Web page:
Monday, February 6, 2012

The jungle, green & mud, green & mud & more mud

On several days we went for long walks. We walked to other villages, looked in the virgin forest for more water sources and some of us got eaten alive by the flies. The flies here leave a ring around the bite with a small hole. They itch really badly and take days to heal. Two the team must have had sweet blood, because they looked like red pin cushions after a few days. I was very fortunate and was only bit about 20 times in the week.

On our first walk, we crossed what appeared to be a small, 4 foot wide path outside the village. We were informed this was a street, had a name, and defined the outer boundary of the village. The street ran in a large circle around the village and the people were not allowed to live outside of the ring road. Inside was the city, outside was the jungle. To me it looked like a small path, but it was very important to the culture. You see, the people do not see themselves as living in the jungle. Each community has streets (small walking paths) with names, neighborhoods (2 or 3 houses together) and a school with a common house. Inside the ring road is the city. Outside of it is the jungle. Each town was amazingly organized. What appeared to be at first random, was anything but random. I was very impressed with the life people lived. In general they ate well, had a school, had family close by and live in a near heaven condition. They used money, but did not need it, had goals for their children and with clean water (all three villages we visited had some sort of clean water) had a very low disease rate.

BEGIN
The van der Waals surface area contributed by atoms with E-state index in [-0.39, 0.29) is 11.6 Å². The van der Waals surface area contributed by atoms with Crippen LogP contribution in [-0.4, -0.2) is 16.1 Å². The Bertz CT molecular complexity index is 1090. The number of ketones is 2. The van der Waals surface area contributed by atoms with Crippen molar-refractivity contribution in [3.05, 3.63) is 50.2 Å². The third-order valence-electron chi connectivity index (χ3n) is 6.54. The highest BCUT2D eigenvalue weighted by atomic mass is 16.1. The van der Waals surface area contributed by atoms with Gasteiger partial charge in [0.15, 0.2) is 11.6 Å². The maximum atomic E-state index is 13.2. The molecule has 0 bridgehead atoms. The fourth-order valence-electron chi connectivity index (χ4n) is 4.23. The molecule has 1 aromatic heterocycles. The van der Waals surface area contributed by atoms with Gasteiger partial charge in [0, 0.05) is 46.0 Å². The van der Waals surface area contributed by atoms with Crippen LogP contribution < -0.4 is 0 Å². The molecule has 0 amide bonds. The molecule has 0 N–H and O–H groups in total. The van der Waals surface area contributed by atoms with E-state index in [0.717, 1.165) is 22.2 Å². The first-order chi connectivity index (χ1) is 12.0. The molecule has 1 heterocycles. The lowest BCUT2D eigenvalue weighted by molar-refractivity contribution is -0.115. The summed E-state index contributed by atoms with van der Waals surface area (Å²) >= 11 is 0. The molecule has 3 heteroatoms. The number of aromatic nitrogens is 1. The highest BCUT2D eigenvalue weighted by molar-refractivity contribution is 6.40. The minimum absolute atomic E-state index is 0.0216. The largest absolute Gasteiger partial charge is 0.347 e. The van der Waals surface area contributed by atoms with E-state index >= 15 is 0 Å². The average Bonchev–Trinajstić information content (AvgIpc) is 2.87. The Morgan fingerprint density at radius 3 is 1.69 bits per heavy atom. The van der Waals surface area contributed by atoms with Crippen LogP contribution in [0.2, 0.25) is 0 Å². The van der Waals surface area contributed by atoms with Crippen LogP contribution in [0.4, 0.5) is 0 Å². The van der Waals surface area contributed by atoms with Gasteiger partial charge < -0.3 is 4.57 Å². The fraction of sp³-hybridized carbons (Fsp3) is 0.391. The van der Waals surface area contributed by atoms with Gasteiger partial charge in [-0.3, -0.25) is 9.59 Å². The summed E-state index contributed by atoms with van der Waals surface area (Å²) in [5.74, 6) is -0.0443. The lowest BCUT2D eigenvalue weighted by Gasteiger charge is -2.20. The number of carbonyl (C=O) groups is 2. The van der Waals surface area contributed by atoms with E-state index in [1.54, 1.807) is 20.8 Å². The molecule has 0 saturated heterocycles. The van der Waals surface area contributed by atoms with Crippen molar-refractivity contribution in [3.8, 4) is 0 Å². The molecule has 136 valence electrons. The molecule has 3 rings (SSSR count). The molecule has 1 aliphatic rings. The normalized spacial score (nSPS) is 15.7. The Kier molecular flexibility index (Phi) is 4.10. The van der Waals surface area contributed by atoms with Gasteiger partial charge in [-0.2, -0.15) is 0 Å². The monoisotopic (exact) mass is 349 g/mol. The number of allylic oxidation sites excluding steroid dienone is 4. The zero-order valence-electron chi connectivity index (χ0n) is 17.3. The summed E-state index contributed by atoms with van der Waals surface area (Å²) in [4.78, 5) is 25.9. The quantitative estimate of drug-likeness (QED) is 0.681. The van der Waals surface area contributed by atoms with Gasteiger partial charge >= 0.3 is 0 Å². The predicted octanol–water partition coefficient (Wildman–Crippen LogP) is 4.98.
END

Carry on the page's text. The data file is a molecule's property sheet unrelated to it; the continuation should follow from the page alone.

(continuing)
City border - edge of town (ring road)


Jungle Highway

The last place we visited was Washingtza. GPS points “S 02 02.291 – W 77 33.773”. This was a small village of 8 families. I met a new friend here named Wilmer. He wants to be a pilot someday and fly into the jungle. We had a great time chatting and sharing dreams.

In Washingtza, we stayed in a partially finished church building being built by outsiders. I am not sure if you ever read “when helping hurts” but this was a really close example to it. I need to speak to some others and to determine how much this helping has hurt, but I suspect it’s a classic textbook example. Anyway, we stayed in the partially finished church and it was way better than sleeping outside. Dry roof, reasonably clean floor and decent food: Not bad, if I do say so myself.

Church where we slept

Inside the church where we slept


This village had a spring that was protected by an HCJB team last year. The trouble is the spring does not give enough water for the community. We ended up doing lots of walking around the jungle looking for alternate sources, but none were found. We think it will be better to capture two different springs for this village and that should do it. I think this would be a great place for a well, but the people do not have the mind to put one in. Wells it turns out are not very popular in the jungle. HCJB knows of only two communities that have installed them and like them. People have been getting water from springs for so long, that a well just is not in their current mindset. Most of the time, springs are fine, but this community is a little short of water.

Location of current spring (one of 2 - the other is protected)

1 comment:

  1. It is awesome what you all are doing! God Bless your ministry and your hearts! @DanInTheDen

    ReplyDelete

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